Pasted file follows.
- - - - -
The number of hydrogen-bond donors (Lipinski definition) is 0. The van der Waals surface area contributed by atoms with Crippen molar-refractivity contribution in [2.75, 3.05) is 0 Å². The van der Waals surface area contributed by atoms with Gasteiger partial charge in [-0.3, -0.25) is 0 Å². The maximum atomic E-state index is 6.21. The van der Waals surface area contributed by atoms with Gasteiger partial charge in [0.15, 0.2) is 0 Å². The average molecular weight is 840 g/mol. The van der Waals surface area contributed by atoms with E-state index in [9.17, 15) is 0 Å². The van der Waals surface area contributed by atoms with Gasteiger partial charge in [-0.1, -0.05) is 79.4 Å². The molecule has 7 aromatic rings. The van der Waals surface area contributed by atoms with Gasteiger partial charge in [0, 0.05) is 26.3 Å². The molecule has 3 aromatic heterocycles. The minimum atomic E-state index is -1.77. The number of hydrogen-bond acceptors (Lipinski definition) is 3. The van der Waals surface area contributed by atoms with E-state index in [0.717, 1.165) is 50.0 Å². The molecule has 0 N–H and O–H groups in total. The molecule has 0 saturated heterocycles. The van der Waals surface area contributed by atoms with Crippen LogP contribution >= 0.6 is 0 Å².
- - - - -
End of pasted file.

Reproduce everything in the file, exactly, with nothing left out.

The number of hydrogen-bond donors (Lipinski definition) is 0. The van der Waals surface area contributed by atoms with Crippen molar-refractivity contribution in [2.75, 3.05) is 0 Å². The van der Waals surface area contributed by atoms with Gasteiger partial charge in [-0.3, -0.25) is 0 Å². The maximum atomic E-state index is 6.21. The van der Waals surface area contributed by atoms with Gasteiger partial charge in [0.15, 0.2) is 0 Å². The average molecular weight is 840 g/mol. The van der Waals surface area contributed by atoms with E-state index in [9.17, 15) is 0 Å². The van der Waals surface area contributed by atoms with Gasteiger partial charge in [-0.1, -0.05) is 79.4 Å². The molecule has 7 aromatic rings. The van der Waals surface area contributed by atoms with Gasteiger partial charge in [0, 0.05) is 26.3 Å². The molecule has 3 aromatic heterocycles. The minimum atomic E-state index is -1.77. The number of hydrogen-bond acceptors (Lipinski definition) is 3. The van der Waals surface area contributed by atoms with E-state index in [0.717, 1.165) is 50.0 Å². The molecule has 0 N–H and O–H groups in total. The molecule has 0 saturated heterocycles. The van der Waals surface area contributed by atoms with Crippen LogP contribution >= 0.6 is 0 Å².